printSeparator(); 
 
    for(i=0; i<nIteration; i++){
        if(nUseStd){
            pBytes = (char *)malloc(nSize);
            memset(pBytes, 'X', nSize);
            sprintf(szFile, "%s/%s.%d", szOutputDir, "stdio", i);
            stdioWrite(szFile);
            free(pBytes);
        }//end if 
 
        if(nUseAio){
            pBytes = (char *)malloc(nSize);
            memset(pBytes, 'X', nSize);
            sprintf(szFile, "%s/%s.%d", szOutputDir, "aio", i);
            aioWrite(szFile);
            free(pBytes);
        }//end if 
 
        if(nUseGen){
            pBytes = (char *)malloc(nSize);
            memset(pBytes, 'X', nSize);
            sprintf(szFile, "%s/%s.%d", szOutputDir, "gen", i);
            genWrite(szFile);
            free(pBytes);
        }//end if 
 
        printSeparator();
    }//end for 
 
    printf("n");
    printAverages();
    printf("n");
    printf("n"); 
 
    printf("Beginning sequential writen");
    printf("Writing %ld bytes, %ld MBn", nSize, (nSize/mb)); 
 
    printSeparator(); 
 
    nStdioAvg = 0;
    nAioAvg = 0;
    nGenAvg = 0; 
 
    if(nUseStd){
        for(i=0; i<nIteration; i++){
            pBytes = (char *)malloc(nSize);
            memset(pBytes, 'X', nSize);
            sprintf(szFile, "%s/%s.%d", szOutputDir, "stdio", i);
            stdioWrite(szFile);
            free(pBytes);
        }//end for
        printSeparator();
    }//end if 
 
    if(nUseAio){
        for(i=0; i<nIteration; i++){
            pBytes = (char *)malloc(nSize);
            memset(pBytes, 'X', nSize);
            sprintf(szFile, "%s/%s.%d", szOutputDir, "aio", i);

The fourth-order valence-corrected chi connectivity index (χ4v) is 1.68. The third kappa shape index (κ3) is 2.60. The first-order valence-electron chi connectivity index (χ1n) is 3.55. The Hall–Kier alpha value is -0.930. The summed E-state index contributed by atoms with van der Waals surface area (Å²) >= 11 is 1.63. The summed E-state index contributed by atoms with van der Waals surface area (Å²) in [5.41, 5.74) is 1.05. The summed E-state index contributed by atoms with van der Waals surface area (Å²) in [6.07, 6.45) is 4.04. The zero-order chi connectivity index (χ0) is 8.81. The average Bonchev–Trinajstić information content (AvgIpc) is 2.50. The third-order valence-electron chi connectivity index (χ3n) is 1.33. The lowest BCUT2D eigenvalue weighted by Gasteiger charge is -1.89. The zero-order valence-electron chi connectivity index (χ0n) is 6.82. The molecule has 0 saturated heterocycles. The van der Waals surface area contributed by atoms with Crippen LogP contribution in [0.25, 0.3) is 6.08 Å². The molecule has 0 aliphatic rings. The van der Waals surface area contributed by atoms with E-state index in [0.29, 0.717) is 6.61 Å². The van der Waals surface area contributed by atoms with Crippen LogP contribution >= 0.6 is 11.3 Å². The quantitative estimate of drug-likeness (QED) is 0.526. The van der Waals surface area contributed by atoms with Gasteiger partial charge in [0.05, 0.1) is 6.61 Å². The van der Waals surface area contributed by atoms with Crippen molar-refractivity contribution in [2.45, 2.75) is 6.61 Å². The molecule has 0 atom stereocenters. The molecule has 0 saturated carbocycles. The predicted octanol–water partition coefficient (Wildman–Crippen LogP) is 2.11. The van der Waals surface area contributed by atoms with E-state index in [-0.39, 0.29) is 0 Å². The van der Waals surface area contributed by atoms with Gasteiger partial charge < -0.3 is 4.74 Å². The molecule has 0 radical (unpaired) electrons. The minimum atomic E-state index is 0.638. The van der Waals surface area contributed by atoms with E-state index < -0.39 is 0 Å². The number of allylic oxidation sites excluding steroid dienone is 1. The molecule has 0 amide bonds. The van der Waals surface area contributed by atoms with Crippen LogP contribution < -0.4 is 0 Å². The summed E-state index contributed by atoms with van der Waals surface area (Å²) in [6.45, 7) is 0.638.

aioWrite(szFile);
            free(pBytes);
        }//end for
        printSeparator();
    }//end if 
 
    if(nUseGen){
        for(i=0; i<nIteration; i++){
            pBytes = (char *)malloc(nSize);
            memset(pBytes, 'X', nSize);
            sprintf(szFile, "%s/%s.%d", szOutputDir, "gen", i);
            genWrite(szFile);
            free(pBytes);
        }//end for
        printSeparator();
    }//end if 
 
    printf("n");
    printAverages();
    printf("n"); 
 
}//end main()

This simple program took in a set of parameters to determine which write methods to use to write, how much data, how many times and where to write it. Using this I began testing all the available free filesystems I could find for Linux. The fastest write speeds were given by XFS with the following make and mount options.

root@localhost:$ mkfs.xfs -l size=32m -d agcount=4 /dev/sda4
mount /dev/sda4 /data -o noatime,nodiratime,osyncisdsync

The first round metrics I received using this method to test are as follows:

root@localhost:$ writetest # src/writetest --output-dir /data/ --stdio --aio --genio --i 3 --mb 500

Beginning cycle write
Writing 524288000 bytes, 500 MB
---------------------------------------------
stdio->fopen,fwrite,fclose 1.047127 sec.
aio->open,aio_write,close 5.724001 sec.
gen->open,write,close 2.580516 sec.
---------------------------------------------
stdio->fopen,fwrite,fclose 2.063382 sec.
aio->open,aio_write,close 5.954485 sec.
gen->open,write,close 1.351529 sec.
---------------------------------------------
stdio->fopen,fwrite,fclose 1.729958 sec.
aio->open,aio_write,close 6.457802 sec.
gen->open,write,close 1.754718 sec.
---------------------------------------------

stdio average write time: 1.613489 sec.
stdio average throughput: 324940548 bytes/sec 310 MB/sec
aio average write time: 6.045429 sec.
aio average throughput: 86724693 bytes/sec 83 MB/sec
gen average write time: 1.895588 sec.
gen average throughput: 276583357 bytes/sec 264 MB/sec

Beginning sequential write
Writing 524288000 bytes, 500 MB
---------------------------------------------
stdio->fopen,fwrite,fclose 1.479412 sec.
stdio->fopen,fwrite,fclose 1.597659 sec.
stdio->fopen,fwrite,fclose 1.851250 sec.
---------------------------------------------
aio->open,aio_write,close 6.575862 sec.